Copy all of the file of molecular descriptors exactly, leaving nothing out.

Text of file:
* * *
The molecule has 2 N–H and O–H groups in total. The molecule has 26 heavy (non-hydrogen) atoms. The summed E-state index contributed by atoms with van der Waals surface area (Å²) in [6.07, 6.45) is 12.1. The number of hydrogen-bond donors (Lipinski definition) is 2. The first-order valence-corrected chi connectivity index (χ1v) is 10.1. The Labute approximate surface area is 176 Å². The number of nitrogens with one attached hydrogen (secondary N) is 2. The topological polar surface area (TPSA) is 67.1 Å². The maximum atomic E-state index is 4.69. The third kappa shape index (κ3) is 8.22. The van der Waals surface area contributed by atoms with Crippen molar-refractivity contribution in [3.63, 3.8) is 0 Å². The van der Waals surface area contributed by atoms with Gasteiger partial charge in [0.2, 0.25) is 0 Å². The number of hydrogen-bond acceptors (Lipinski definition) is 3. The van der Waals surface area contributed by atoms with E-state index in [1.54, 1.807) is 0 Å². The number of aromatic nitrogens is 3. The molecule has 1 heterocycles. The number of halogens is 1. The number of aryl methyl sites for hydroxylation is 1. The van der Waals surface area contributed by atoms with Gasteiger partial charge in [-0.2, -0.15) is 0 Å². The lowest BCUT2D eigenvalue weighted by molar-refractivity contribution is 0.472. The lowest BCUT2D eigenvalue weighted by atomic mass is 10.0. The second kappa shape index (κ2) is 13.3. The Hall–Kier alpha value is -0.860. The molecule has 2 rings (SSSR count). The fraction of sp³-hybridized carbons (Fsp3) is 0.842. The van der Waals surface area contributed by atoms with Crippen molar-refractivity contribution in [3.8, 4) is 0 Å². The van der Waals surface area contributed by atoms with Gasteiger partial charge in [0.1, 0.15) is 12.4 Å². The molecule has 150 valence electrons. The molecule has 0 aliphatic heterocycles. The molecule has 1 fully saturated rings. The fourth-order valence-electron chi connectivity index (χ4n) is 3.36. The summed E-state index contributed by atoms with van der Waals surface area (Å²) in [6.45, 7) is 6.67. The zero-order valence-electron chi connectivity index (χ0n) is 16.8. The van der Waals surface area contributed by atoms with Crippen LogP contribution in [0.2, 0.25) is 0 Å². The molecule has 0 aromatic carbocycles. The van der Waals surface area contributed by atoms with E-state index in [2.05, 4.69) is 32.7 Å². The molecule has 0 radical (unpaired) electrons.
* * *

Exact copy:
The molecule has 2 N–H and O–H groups in total. The molecule has 26 heavy (non-hydrogen) atoms. The summed E-state index contributed by atoms with van der Waals surface area (Å²) in [6.07, 6.45) is 12.1. The number of hydrogen-bond donors (Lipinski definition) is 2. The first-order valence-corrected chi connectivity index (χ1v) is 10.1. The Labute approximate surface area is 176 Å². The number of nitrogens with one attached hydrogen (secondary N) is 2. The topological polar surface area (TPSA) is 67.1 Å². The maximum atomic E-state index is 4.69. The third kappa shape index (κ3) is 8.22. The van der Waals surface area contributed by atoms with Crippen molar-refractivity contribution in [3.63, 3.8) is 0 Å². The van der Waals surface area contributed by atoms with Gasteiger partial charge in [0.2, 0.25) is 0 Å². The number of hydrogen-bond acceptors (Lipinski definition) is 3. The van der Waals surface area contributed by atoms with E-state index in [1.54, 1.807) is 0 Å². The number of aromatic nitrogens is 3. The molecule has 1 heterocycles. The number of halogens is 1. The number of aryl methyl sites for hydroxylation is 1. The van der Waals surface area contributed by atoms with Gasteiger partial charge in [-0.2, -0.15) is 0 Å². The lowest BCUT2D eigenvalue weighted by molar-refractivity contribution is 0.472. The lowest BCUT2D eigenvalue weighted by atomic mass is 10.0. The second kappa shape index (κ2) is 13.3. The Hall–Kier alpha value is -0.860. The molecule has 2 rings (SSSR count). The fraction of sp³-hybridized carbons (Fsp3) is 0.842. The van der Waals surface area contributed by atoms with Crippen molar-refractivity contribution in [3.8, 4) is 0 Å². The van der Waals surface area contributed by atoms with Gasteiger partial charge in [0.1, 0.15) is 12.4 Å². The molecule has 150 valence electrons. The molecule has 0 aliphatic heterocycles. The molecule has 1 fully saturated rings. The fourth-order valence-electron chi connectivity index (χ4n) is 3.36. The summed E-state index contributed by atoms with van der Waals surface area (Å²) in [6.45, 7) is 6.67. The zero-order valence-electron chi connectivity index (χ0n) is 16.8. The van der Waals surface area contributed by atoms with Crippen LogP contribution in [0.2, 0.25) is 0 Å². The molecule has 0 aromatic carbocycles. The van der Waals surface area contributed by atoms with E-state index in [2.05, 4.69) is 32.7 Å². The molecule has 0 radical (unpaired) electrons.